"The simple truth is that most terrorist groups in Afghanistan, except IS-K, are Taliban ally," states Michael Kugelman (deputy director, Asia Program, Washington-based Wilson Center). "And the Taliban don't want to turn their guns against their friends, despite mounting pressure from regional actors and the West."

Pakistan's attempts to encourage international relations with the Afghan Taliban is hampered by their militant presence. This is in an effort to bring some stability to an economy that is slipping into financial ruin.

Analysts believe that Pakistan's military believes the TTP's losses are better than undermining the Taliban rulers in Afghanistan by pressing them about the matter. A collapse could lead to a flood of refugees. Pakistan may be their first stop but Islamabad warns them that Europe and North America are their preferred destinations.

Islamabad tried to negotiate with TTP last year, but it was unsuccessful. Rana of Pakistan Institute of Peace Studies stated that Pakistan's simultaneous negotiation with and attack on the TTP was "confusing" and could encourage like-minded insurgents from both countries.

He said that it also worries its allies.

Rana said that China is spending billions on Pakistan and was unhappy with Islamabad's attempts to negotiate with the TTP due to its close ties with Uighur separatists. TTP claimed responsibility for the July bombing that killed Chinese engineers in northwest Pakistan and an April attack on a hotel where the Chinese ambassador was being held.

Pakistan is under increasing pressure to hand over the TTP leadership to the Afghan Taliban.

However, Islamabad's relationship to the Taliban is complex.

The Pakistani military is the one that oversees Afghanistan's policy. It has close ties with the Taliban leadership, going back over 40 years to an earlier invasion. They fought and defeated the Soviet Union invading forces together with the U.S.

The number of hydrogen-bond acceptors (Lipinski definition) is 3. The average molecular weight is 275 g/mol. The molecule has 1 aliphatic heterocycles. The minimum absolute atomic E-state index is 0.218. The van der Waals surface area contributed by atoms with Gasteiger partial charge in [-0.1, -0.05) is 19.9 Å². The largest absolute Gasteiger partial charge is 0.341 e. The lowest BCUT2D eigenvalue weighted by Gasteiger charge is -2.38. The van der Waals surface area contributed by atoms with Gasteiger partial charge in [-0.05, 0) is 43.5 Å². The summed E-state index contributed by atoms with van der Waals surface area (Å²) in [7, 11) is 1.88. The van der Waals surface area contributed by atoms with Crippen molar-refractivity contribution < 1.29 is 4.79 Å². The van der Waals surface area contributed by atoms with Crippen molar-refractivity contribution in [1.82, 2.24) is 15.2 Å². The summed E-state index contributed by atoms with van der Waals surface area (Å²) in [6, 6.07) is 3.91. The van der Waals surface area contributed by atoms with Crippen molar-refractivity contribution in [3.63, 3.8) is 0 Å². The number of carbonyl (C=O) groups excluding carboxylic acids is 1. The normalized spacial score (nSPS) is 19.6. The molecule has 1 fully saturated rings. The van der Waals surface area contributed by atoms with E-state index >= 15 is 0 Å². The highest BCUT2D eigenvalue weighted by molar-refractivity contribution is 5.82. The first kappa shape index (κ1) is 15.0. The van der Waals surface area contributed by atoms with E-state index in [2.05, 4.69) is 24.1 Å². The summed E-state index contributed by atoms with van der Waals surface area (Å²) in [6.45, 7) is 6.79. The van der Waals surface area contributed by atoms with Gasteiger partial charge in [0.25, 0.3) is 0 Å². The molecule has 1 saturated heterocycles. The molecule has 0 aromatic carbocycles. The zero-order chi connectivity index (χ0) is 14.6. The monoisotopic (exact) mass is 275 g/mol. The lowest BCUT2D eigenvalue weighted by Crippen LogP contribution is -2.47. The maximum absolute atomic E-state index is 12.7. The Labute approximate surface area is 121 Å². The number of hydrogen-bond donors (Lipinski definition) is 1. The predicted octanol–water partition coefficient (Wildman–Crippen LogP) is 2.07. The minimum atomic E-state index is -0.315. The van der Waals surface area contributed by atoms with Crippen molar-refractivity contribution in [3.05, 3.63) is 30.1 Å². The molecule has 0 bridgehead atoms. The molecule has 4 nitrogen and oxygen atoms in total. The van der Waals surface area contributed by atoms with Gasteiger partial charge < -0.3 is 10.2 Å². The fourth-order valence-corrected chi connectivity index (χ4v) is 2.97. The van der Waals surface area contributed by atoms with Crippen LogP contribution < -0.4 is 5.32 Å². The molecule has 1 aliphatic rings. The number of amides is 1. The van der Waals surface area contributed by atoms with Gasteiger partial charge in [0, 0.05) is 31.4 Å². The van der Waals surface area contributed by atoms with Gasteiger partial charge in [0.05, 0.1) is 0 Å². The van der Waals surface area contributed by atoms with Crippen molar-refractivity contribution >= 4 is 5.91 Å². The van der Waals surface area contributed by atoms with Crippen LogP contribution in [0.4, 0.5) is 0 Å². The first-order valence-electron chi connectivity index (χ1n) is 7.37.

Washington and its Afghan allies accused Pakistan of aiding the Taliban after the 2001 U.S.-led invasion of Afghanistan. Even though Taliban leaders and their families were living in Pakistan, they denied the allegations.

The Taliban have other interests than Pakistan's, especially the question of their 2,500-kilometer (1600-mile) border. The Durand Line, also known as Afghanistan's border, was drawn in 19th century by British colonial administrators. Afghanistan has never recognized it.

Last week, Afghan Taliban anger at Pakistan's construction a border fence threatened violence. Social media videos showed Taliban burning barbed wire rolls meant for fencing and threatening to open fire upon Pakistani troops.

The Taliban's Defense Ministry released a statement stating that Pakistan was not allowed to build a border fence. The Pakistani military spokesperson Gen. Babar Iftikar stated that the fence is 94% complete and will be finished.

He stated that the fence at Pak-Afghan's border was necessary to regulate security, border crossings and trade. "This is not a fence to divide people but to protect them.

Even if Pakistan asked the Taliban to turn over TTP leaders to them, it shouldn’t expect any results says Bill Roggio editor of The Long War Journal, which tracks global militancy.

He stated that the Afghan Taliban would not expel TTP because it doesn't expel al Qaida. Both groups played an important role in the victory of the Afghan Taliban. They were there to support the Afghan Taliban, and they have paid a lot of sacrifices over the last 20 years.